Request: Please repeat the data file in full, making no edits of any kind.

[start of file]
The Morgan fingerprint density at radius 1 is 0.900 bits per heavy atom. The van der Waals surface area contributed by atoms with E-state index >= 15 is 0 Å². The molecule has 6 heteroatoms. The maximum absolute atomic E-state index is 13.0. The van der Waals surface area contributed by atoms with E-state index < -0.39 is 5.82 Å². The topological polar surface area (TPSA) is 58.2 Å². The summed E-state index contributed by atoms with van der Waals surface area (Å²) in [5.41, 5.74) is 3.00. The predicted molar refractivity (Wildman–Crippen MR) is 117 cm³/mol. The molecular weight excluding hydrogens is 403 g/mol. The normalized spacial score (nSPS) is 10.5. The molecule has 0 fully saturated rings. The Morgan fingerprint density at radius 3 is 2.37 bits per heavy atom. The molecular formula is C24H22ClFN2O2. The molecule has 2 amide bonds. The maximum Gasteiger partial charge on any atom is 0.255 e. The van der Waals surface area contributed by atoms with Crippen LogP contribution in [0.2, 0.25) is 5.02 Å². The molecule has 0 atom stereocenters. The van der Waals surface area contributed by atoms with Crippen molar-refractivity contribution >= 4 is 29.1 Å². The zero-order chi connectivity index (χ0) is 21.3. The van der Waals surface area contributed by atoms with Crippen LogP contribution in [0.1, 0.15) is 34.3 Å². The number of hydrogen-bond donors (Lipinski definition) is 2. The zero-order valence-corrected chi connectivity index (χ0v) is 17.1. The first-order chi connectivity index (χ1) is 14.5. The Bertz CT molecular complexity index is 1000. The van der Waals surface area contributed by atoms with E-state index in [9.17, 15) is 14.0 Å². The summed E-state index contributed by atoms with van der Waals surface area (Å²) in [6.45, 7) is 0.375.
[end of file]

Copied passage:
The Morgan fingerprint density at radius 1 is 0.900 bits per heavy atom. The van der Waals surface area contributed by atoms with E-state index >= 15 is 0 Å². The molecule has 6 heteroatoms. The maximum absolute atomic E-state index is 13.0. The van der Waals surface area contributed by atoms with E-state index < -0.39 is 5.82 Å². The topological polar surface area (TPSA) is 58.2 Å². The summed E-state index contributed by atoms with van der Waals surface area (Å²) in [5.41, 5.74) is 3.00. The predicted molar refractivity (Wildman–Crippen MR) is 117 cm³/mol. The molecular weight excluding hydrogens is 403 g/mol. The normalized spacial score (nSPS) is 10.5. The molecule has 0 fully saturated rings. The Morgan fingerprint density at radius 3 is 2.37 bits per heavy atom. The molecular formula is C24H22ClFN2O2. The molecule has 2 amide bonds. The maximum Gasteiger partial charge on any atom is 0.255 e. The van der Waals surface area contributed by atoms with Crippen LogP contribution in [0.2, 0.25) is 5.02 Å². The molecule has 0 atom stereocenters. The van der Waals surface area contributed by atoms with Crippen molar-refractivity contribution >= 4 is 29.1 Å². The zero-order chi connectivity index (χ0) is 21.3. The van der Waals surface area contributed by atoms with Crippen LogP contribution in [0.1, 0.15) is 34.3 Å². The number of hydrogen-bond donors (Lipinski definition) is 2. The zero-order valence-corrected chi connectivity index (χ0v) is 17.1. The first-order chi connectivity index (χ1) is 14.5. The Bertz CT molecular complexity index is 1000. The van der Waals surface area contributed by atoms with E-state index in [9.17, 15) is 14.0 Å². The summed E-state index contributed by atoms with van der Waals surface area (Å²) in [6.45, 7) is 0.375.